There may not be much of a, shall we say, culturally tactful or sociopolitically subtle premise behind No Escape, but I’d be lying if I said that this isn’t an almost unbearably suspenseful, purely nightmarishly effective thriller. Owen Wilson and Lake Bell play a wealthy American couple on a business trip to some unnamed southeast Asian country that is going through kind of a rough patch, politically and economically. When the hotel they are staying in is stormed by a citizen’s army of ruthless, barbaric rebels staging an infrastructure-shattering coup, they are forced to flee through the dangerous streets of the city with no law enforcement or anyone to help them, save for one British intelligence agent played by Pierce Brosnan, an undercover operative who does his best to help them amidst the chaos of a country turning itself inside out. Now, I see from this director’s filmography that his work is almost all in the horror genre so far, which makes sense because this film is so punishingly, exhaustively suspenseful and tense that it could almost be classified as horror itself. The rebels are a terrifying, almost inhuman threat around every corner and are both willing and capable of inflicting frightening atrocities, as this family dodges them at every turn. If I were this director though I would have mayhaps lent my talents to a better, more tasteful script though, and here’s why: Wilson and his kin barely register as characters of their own, but rather blank, terrified chess pieces being frantically shunted across the board of pre-constructed dangers with no real agency or unpredictability of their own. The rebels are a faceless army of homicidal, rape inclined psychos and we get zero grasp on their cause or agenda beyond hunting this family down at al costs. The city they’re in doesn’t even have a name, and that’s how much this script cares for specificity or nuance. The only believable, well rounded character is Brosnan’s guilt ridden agent, he brings an obligatory Bond-esque charisma to the role while retaining this sort of haggard, world weary resolve too and is actually quite good. But his character and the unbelievable talents of the director in generating horrific suspense could have been put to use in a much better setting, premise and story beyond ‘white American family is brutalized by savage Asians in a crumbling third world.’
David Argue is a brilliant, unpredictable talent. At his greatest when left to his own devices and instincts, he has graced Australian screens for the better part of five decades.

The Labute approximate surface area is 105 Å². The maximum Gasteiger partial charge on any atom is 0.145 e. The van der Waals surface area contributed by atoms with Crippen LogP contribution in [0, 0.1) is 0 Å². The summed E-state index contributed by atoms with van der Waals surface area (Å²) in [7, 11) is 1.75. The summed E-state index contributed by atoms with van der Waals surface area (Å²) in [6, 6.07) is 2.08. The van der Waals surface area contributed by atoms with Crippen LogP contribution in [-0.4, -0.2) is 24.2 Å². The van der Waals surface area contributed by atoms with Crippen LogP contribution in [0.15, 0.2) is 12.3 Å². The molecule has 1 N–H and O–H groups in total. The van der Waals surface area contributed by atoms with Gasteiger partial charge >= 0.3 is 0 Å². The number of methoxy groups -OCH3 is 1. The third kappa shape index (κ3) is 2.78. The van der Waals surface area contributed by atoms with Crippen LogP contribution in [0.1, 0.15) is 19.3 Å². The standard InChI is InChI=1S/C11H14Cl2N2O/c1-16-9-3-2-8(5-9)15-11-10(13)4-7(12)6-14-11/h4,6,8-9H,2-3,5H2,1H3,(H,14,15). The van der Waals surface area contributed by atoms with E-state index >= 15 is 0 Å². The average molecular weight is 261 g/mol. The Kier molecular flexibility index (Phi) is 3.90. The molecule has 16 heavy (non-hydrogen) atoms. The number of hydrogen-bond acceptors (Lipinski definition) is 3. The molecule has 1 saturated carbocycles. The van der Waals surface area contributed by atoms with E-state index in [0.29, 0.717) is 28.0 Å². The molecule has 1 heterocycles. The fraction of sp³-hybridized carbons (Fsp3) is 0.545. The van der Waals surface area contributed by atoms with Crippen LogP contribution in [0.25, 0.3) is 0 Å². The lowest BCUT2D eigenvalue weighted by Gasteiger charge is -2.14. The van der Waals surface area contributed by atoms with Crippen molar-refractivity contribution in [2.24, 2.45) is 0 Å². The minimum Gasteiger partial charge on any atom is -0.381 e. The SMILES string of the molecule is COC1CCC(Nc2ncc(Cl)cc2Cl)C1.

Gaining is equity card as an infant, he soon found his way to the National Institute of Dramatic Arts whose graduates include the likes of Mel Gibson (Lethal Weapon, Braveheart), Judy Davis (Celebrity, Absolute Power) and Colin Friels (Dark City, Darkman) just to name a few. He has worked with our finest behind the camera as well, under the direction of Peter Weir (The Truman Show, Dead Poets Society), Brian Trenchard-Smith (The Man from Hong Kong, Turkey Shoot) and Russell Mulcahy (Highlander, The Shadow).
He has enjoyed a career of richly diverse roles. Playing everything from outback lunatics to bumbling criminals to budding cinema proprietors. Sharing the screen with the cream of both Australian and international talent from a then unknown Nicole Kidman to being the cellmate of Ray Liotta.
David has watched the industry thrive, shrink and change as well as having the distinction of seeing himself decapitated. (If anyone out there reads this and knows the whereabouts of David’s fake head from the film Blood Oath – he would like it back)
David sat down with me recently, in one of the most fun and certainly funniest conversations I’ve yet had, talking about his life of many parts, about his hours of strutting and fretting upon the stage, as well as his hopes for a BMX Bandits 2.
Ladies and Gentlemen I give you the irrepressible, the incomparable, the irresistible David Argue.
No Escape is the type of flick that Stallone or Schwarzenegger would have headlined, had it been given a higher budget and major studios presence. It’s almost better that it didn’t, because instead we got a scrappy little post apocalyptic actioner starring a cheeky, roughneck Ray Liotta, who you just can never say no to when he shows up. He plays J.T. Robbins here, an army official who’s been disgraced and stripped of his title following an incident involving a superior officer. He’s being shipped off to Absolon, a remote island that’s been fashioned into a massive prison for convicts who are never to be released. Two groups of prisoners inhabit Absolon: a piratical group of violent miscreants led by flamboyant Walter Marek (Stuart Wilson commands attention with his uproariously weird performance), and a peaceful tribe of hut dwellers, presided over by father (Lance Henriksen). Robbins wants only to escape, a prospect that has been fervently shot down in his face by Absolon’s overbearing Warden (Michael Lerner). Using his military cunning and inherent brute force, he tries to start a war between the two factions and raise enough of a commotion to make a break for it. What he doesn’t count on is his fondness for the people within Father’s group, and his eventual need to get some of the, out as well. It’s pure aged mid 90’s dystopian action cheese, and a delight for any lovers of the gourmet dish. Liotta is strong, silent and nasty when provoked, a great antihero. Henriksen is unusually compassionate and reserved, and Wilson struts around without any inhibitions, wearing his best grade school play face chomping scenery like a wildebeest. Watch for work from Kevin Dillon, Ian McNeice and Ernie Hudson as well. A lighthearted romp with its heart in the right place and the competence to back it up.